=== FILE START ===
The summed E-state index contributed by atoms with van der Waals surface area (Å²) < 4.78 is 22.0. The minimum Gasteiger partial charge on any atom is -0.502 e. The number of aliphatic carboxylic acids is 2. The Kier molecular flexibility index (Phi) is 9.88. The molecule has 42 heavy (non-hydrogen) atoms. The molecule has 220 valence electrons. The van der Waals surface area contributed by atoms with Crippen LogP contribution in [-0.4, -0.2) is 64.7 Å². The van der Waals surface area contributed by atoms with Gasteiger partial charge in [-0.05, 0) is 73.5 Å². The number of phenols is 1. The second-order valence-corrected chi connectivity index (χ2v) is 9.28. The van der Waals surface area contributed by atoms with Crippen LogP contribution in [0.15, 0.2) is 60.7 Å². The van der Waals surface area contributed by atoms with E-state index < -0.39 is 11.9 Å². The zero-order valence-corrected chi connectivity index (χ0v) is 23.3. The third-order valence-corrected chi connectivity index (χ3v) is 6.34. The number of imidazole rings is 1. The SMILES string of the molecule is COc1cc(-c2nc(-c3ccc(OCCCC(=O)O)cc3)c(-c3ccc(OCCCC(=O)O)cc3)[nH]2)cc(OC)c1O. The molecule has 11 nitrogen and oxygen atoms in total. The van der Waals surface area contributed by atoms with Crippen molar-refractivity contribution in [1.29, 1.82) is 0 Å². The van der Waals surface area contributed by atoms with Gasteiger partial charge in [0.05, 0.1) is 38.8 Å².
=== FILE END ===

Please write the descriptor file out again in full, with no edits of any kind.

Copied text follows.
The summed E-state index contributed by atoms with van der Waals surface area (Å²) < 4.78 is 22.0. The minimum Gasteiger partial charge on any atom is -0.502 e. The number of aliphatic carboxylic acids is 2. The Kier molecular flexibility index (Phi) is 9.88. The molecule has 42 heavy (non-hydrogen) atoms. The molecule has 220 valence electrons. The van der Waals surface area contributed by atoms with Crippen LogP contribution in [-0.4, -0.2) is 64.7 Å². The van der Waals surface area contributed by atoms with Gasteiger partial charge in [-0.05, 0) is 73.5 Å². The number of phenols is 1. The second-order valence-corrected chi connectivity index (χ2v) is 9.28. The van der Waals surface area contributed by atoms with Crippen LogP contribution in [0.15, 0.2) is 60.7 Å². The van der Waals surface area contributed by atoms with E-state index < -0.39 is 11.9 Å². The zero-order valence-corrected chi connectivity index (χ0v) is 23.3. The third-order valence-corrected chi connectivity index (χ3v) is 6.34. The number of imidazole rings is 1. The SMILES string of the molecule is COc1cc(-c2nc(-c3ccc(OCCCC(=O)O)cc3)c(-c3ccc(OCCCC(=O)O)cc3)[nH]2)cc(OC)c1O. The molecule has 11 nitrogen and oxygen atoms in total. The van der Waals surface area contributed by atoms with Crippen molar-refractivity contribution in [1.29, 1.82) is 0 Å². The van der Waals surface area contributed by atoms with Gasteiger partial charge in [0.05, 0.1) is 38.8 Å².